Endometriosis is a frustrating disease. You do something to try and help, and it maybe works awhile, you feel better, and then something else comes along to knock you off your feet. It is almost like the disease has a sort of artificial intelligence. You find one way to combat it and it finds another way to strike back. So finding a way to effectively fight it can be pretty empowering and feels incredibly good. Additionally, getting some time away from the pain is great as well.
I was presented with an opportunity to effectively fight my endometriosis by getting an excision surgery from Dr. Arrington. Out of all my surgeries, this was my first surgery that I actually felt better afterwards. I was walking in days, was able to get a job, and re-enrolled in school. It was the first time a treatment actually worked for me.
Dr. Arrington is a surgeon though, not a routine doctor. He's not the OB/GYN you see every month to modify medications and perform a check up. After Dr. Arrington was finished, I returned to my normal doctor (which was actually an agreement made before I got the surgery--that I would see my previous doctor after Dr. Arrington had completed his surgery).
And this is where the event begins. I had a horrid endometriosis flare about a month ago. The pain and nausea were so horrible I lost almost ten pounds, I didn't leave my apartment for a week, I missed work and school... it was pretty horrendous. I made an appointment with my regular OB/GYN doctor instead of going to the ER; I knew that there was not much the ER could do for me. Their only treatment seems to be pain killers. And I hate taking those. For the pain relief to be substantial, it has to be morphine, and the side effects are no longer worth it.
I get to my appointment, start to be checked in, when the nurse begins to bombard me with inappropriate comments in regards to my temporary treatment from Dr. Arrington. She accused me of being selfish and using my regular doctor only because of 'what was convenient for me'. I tried being calm about it and explained how I wanted to try a different type of surgery since my prior two surgeries had shown no improvement. She then grabbed my face and lectured me about the surgical skills of my regular doctor, with the tone one uses when speaking to a toddler caught in the cookie jar.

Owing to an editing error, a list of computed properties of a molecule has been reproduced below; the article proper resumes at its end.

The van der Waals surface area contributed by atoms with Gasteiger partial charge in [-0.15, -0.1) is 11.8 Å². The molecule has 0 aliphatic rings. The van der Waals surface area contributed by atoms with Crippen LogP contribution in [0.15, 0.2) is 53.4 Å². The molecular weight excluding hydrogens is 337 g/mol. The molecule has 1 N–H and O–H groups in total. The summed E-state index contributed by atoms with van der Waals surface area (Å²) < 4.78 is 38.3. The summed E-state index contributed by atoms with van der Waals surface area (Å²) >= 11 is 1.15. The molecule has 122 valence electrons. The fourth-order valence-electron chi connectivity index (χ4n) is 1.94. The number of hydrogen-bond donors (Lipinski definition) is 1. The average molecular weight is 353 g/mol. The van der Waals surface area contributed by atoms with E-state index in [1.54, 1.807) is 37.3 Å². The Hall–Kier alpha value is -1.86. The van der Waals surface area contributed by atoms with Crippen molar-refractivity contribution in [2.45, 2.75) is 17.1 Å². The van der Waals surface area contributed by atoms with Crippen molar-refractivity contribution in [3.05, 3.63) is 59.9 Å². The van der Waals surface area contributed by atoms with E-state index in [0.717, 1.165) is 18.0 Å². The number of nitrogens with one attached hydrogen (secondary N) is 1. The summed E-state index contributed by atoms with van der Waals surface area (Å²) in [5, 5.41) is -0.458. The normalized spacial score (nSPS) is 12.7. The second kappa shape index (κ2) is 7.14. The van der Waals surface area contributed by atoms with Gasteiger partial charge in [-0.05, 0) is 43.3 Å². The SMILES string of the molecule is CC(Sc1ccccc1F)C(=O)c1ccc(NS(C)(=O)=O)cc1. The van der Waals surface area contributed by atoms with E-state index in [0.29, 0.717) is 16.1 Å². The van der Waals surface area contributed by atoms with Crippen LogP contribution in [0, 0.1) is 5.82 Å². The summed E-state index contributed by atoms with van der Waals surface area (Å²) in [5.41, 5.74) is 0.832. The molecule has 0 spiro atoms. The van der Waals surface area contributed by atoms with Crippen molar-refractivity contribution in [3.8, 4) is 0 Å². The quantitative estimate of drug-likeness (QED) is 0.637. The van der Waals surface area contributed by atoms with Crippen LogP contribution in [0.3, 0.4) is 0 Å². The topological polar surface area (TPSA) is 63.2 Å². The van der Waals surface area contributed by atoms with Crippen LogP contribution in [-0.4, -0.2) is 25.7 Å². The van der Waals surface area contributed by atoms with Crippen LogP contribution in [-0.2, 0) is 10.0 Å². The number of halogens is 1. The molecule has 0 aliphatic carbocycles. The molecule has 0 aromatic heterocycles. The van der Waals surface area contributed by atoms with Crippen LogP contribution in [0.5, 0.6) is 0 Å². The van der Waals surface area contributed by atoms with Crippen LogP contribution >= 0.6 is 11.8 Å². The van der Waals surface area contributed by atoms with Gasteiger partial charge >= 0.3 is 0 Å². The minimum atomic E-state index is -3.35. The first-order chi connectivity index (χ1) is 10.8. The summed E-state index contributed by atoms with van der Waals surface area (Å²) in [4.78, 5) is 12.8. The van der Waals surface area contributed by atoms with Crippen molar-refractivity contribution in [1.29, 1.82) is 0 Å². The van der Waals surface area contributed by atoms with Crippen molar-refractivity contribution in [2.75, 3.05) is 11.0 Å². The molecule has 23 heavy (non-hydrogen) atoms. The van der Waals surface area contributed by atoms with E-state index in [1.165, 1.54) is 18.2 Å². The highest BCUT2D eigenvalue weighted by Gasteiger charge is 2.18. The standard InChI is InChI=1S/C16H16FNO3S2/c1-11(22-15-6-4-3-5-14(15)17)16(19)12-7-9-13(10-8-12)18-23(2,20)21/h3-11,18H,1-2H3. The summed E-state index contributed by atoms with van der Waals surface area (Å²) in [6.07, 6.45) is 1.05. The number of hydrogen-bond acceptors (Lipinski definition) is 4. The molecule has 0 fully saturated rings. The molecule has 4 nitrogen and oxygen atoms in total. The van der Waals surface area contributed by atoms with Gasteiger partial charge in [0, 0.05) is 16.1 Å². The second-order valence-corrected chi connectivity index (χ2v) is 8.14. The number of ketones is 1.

Here I am thinking, "this is my body, my disease, my suffering, and no one has the right to lecture me on what is best for it.". I was so insulted, I grabbed my things and said (out loud now), "I'm sorry, am I not supposed to be here? Should I leave?". I was furious and I made the split second decision that I was not going to be treated that way. I was ready to leave, let them keep my copay, and get the hell out of there. If I had not needed a note for school, I would have just gotten up and left without a word and tried to find another doctor.
It's situations like these that get me frustrated. That doctors look at endometriosis patients as stock, as a monetary value in their revenue. During this same visit, I was pushed to go back onto Lupron (which not only gave me horrible side effects but also did not even stop my cycling) and to consider a hysterectomy. Both of which provide significant monetary returns. It was tremendously insulting.
Having any chronic illness (especially a painful/debilitating one) can really put a person at the mercy of his/her doctors. All access to medications and treatments are managed by these gate keepers. And sometimes, it seems they get more focused on what they think, rather than what their patients think. They do not always think of how these treatments can have horrific negative consequences, which is understandable since they have many patients and do not have to experience it personally. But they should still keep in mind that their patients are people that have to live with the choices they make.
On top of doctors sometimes being careless in regards to the unintended consequences of them ignoring patient opinions, but the patients, who have grown accustomed to being at their mercy, learn a significant sense of helplessness. They forget that they have choices and powers in what happens to them. Especially the sicker and more helpless you are feeling, the less capable you feel in questioning a doctor's decisions/actions. I myself have fallen victim to overly trusting a doctor's judgment and the consequences of my lapse in judgement have cost me dearly.
Here is my advice: question your doctor's decisions. Research what they prescribe. Be firm in what you want. And if they are not 'okay' with that, move on and find another doctor. Because it is your body and your disease.
I really like the doctor I saw. As a person, he is a nice and caring individual. And he is a good doctor. But I did not feel like my opinions/actions were being respected. So I'm moving on. No matter what your disease is, if you do not feel like your opinions are being respected, you should move on. Because ultimately, you are the one that has to live with their treatments. Do NOT be a passive receiver!